Indian singer Armaan Malik, who dropped his career’s first English single ‘Control’ on March 20, has finally realised the dream that he has harboured since he was 16. But his father sat him down for a sobering chat and explained that India was all about Bollywood and he needed to conquer that space before looking to the West.
However, Malik’s goal was not to go international for the sake of it or to sing with a fake accent, he claims in an exclusive interview after the release of ‘Control’.
“It is to make people aware that Indian singers can also be of global stature. It is just that we have never been represented in that way before. I hope to change that thinking and mindset through my songs,” said Malik over the phone from Mumbai. The music video has crossed 14 million views since its release two weeks ago.
Malik, who has sung over 150 songs in his career, also holds the distinction of being the first Indian singer-songwriter to be featured on the Times Square Billboard in New York City, promoted by Spotify.
While Malik is on a winning streak, the coronavirus lockdown put a dampener to his plans. Due to the lockdown and countries shutting down their borders, his plan of taking a selfie with his own billboard in NYC was aborted.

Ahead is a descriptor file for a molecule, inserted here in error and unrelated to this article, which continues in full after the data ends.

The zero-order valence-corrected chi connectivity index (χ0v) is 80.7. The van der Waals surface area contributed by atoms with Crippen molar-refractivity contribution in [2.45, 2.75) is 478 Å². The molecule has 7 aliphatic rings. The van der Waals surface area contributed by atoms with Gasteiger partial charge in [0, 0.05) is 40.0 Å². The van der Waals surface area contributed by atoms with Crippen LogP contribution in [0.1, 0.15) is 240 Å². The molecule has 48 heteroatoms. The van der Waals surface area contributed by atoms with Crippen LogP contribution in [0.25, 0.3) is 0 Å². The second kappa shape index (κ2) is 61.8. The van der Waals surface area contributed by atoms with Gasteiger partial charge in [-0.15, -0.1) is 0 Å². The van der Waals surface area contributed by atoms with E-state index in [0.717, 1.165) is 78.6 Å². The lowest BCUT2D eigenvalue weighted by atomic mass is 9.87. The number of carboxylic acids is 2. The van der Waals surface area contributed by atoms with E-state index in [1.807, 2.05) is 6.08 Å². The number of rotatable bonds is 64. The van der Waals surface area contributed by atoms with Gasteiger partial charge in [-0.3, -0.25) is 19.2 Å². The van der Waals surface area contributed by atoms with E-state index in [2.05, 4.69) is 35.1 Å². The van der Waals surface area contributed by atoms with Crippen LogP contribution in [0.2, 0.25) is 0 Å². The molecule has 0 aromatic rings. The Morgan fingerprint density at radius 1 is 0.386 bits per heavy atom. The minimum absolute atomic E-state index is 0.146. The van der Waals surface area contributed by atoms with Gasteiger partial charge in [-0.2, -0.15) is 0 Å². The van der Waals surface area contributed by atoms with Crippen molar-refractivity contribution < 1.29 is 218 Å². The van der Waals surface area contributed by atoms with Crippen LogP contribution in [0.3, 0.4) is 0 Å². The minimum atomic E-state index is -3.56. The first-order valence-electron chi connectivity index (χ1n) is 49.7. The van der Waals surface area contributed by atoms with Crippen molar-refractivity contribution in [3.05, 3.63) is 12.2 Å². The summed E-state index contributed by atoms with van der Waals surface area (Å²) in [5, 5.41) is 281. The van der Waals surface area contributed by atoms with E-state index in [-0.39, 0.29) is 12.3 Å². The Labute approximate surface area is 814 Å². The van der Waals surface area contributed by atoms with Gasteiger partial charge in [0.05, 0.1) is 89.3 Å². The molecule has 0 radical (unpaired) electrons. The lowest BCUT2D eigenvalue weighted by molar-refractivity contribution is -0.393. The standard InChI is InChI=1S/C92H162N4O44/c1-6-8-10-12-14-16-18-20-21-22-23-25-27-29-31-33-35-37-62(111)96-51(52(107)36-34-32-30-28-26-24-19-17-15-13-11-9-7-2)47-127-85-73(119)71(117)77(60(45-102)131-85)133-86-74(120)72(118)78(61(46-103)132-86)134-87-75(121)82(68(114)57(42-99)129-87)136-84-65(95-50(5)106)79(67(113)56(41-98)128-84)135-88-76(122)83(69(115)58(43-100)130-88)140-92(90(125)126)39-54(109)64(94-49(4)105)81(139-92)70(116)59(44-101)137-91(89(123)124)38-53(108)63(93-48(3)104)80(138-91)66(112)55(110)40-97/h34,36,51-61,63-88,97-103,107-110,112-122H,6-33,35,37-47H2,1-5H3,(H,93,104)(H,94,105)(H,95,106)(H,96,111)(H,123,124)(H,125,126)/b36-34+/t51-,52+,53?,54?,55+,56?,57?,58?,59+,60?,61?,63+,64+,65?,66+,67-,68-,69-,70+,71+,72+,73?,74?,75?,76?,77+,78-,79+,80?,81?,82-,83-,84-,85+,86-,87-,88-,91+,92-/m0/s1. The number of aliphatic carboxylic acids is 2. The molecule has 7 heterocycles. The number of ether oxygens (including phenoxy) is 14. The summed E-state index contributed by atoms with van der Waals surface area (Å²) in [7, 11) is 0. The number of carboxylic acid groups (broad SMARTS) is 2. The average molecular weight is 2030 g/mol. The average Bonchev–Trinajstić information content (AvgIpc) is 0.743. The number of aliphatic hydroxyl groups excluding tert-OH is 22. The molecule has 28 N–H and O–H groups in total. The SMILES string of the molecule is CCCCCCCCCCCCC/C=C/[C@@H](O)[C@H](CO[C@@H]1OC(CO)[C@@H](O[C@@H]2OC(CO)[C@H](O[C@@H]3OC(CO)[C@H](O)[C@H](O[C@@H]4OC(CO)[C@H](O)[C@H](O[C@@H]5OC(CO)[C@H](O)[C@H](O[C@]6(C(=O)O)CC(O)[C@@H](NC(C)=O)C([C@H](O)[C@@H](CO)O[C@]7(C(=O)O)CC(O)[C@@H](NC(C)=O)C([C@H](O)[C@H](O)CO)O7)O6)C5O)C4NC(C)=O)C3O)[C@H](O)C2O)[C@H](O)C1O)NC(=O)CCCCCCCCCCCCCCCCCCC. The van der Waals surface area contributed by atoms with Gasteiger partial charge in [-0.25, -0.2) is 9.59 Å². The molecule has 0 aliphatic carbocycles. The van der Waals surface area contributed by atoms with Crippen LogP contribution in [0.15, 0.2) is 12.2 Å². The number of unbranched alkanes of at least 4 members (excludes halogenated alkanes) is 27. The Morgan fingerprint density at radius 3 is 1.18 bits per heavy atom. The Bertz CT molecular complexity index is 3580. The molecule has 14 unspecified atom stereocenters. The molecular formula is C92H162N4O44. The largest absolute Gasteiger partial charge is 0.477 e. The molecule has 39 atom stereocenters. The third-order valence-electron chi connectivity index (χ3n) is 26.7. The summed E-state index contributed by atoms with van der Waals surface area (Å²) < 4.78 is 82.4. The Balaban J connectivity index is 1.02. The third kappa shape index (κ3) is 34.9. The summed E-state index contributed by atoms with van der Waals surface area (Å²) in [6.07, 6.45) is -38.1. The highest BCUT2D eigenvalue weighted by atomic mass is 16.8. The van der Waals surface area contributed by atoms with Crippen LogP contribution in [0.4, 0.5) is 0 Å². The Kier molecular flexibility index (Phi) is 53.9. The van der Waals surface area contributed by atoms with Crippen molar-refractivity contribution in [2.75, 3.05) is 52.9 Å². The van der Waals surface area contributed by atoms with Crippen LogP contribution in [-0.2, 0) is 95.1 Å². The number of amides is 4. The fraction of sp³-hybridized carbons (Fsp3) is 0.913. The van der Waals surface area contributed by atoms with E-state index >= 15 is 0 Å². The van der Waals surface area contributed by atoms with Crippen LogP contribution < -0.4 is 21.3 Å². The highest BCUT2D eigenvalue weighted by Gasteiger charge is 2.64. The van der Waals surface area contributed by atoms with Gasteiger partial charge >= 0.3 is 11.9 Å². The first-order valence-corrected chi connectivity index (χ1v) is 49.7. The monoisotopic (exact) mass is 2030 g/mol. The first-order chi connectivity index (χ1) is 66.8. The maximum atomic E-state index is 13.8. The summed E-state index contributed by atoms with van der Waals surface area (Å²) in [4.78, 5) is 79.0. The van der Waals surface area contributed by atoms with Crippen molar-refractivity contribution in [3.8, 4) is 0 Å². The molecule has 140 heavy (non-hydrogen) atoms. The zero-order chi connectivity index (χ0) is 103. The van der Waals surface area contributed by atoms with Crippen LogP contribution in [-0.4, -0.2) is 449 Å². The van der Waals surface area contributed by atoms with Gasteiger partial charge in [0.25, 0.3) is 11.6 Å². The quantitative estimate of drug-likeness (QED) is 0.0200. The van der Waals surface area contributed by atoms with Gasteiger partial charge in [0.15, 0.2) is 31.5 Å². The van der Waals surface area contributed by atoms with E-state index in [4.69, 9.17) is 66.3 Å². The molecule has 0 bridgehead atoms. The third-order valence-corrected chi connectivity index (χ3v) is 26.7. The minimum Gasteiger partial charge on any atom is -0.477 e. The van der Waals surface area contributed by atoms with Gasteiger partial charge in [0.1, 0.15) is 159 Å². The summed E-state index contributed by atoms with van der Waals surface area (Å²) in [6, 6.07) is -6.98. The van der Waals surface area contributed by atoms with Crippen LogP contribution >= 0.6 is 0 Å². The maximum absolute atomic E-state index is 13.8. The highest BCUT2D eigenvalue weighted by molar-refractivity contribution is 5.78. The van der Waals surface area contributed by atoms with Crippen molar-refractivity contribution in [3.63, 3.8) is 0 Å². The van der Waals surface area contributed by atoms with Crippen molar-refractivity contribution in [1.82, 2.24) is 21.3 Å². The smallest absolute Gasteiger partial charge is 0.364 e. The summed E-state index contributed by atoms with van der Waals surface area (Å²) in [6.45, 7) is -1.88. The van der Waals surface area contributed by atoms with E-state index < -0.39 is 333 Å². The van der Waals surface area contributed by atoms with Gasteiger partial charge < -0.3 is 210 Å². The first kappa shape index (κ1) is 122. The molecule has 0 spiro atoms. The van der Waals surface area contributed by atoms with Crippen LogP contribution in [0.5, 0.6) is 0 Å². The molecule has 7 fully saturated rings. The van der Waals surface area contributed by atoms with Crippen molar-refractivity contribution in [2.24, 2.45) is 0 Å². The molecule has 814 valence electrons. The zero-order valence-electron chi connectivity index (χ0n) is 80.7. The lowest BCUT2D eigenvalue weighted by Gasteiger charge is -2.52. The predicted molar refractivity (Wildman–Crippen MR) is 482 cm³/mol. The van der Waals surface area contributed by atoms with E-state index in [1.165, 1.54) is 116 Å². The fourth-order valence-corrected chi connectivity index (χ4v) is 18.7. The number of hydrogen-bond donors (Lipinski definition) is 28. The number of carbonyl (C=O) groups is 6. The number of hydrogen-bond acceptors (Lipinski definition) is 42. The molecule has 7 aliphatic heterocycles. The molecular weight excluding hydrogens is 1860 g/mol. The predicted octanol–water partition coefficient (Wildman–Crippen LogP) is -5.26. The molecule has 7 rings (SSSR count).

“I wish I could be there on Times Square in New York and take a picture with myself and that billboard. But obviously during these times, it is important that you stay indoors and we just have to come together as humanity during this phase,” said Malik.
‘Control’ was recorded in Los Angeles with music producer Wayne Wilkins who has worked with Beyonce and Natasha Bedingfield …
Excerpts from our exclusive chat over the phone...
How are you coping as an artist in the times of self-isolation due to the coronavirus pandemic?
We have no choice. We had never expected anything like this to happen in our lifetime. Life, as we know it, has come to a standstill and I am just getting used to the new reality.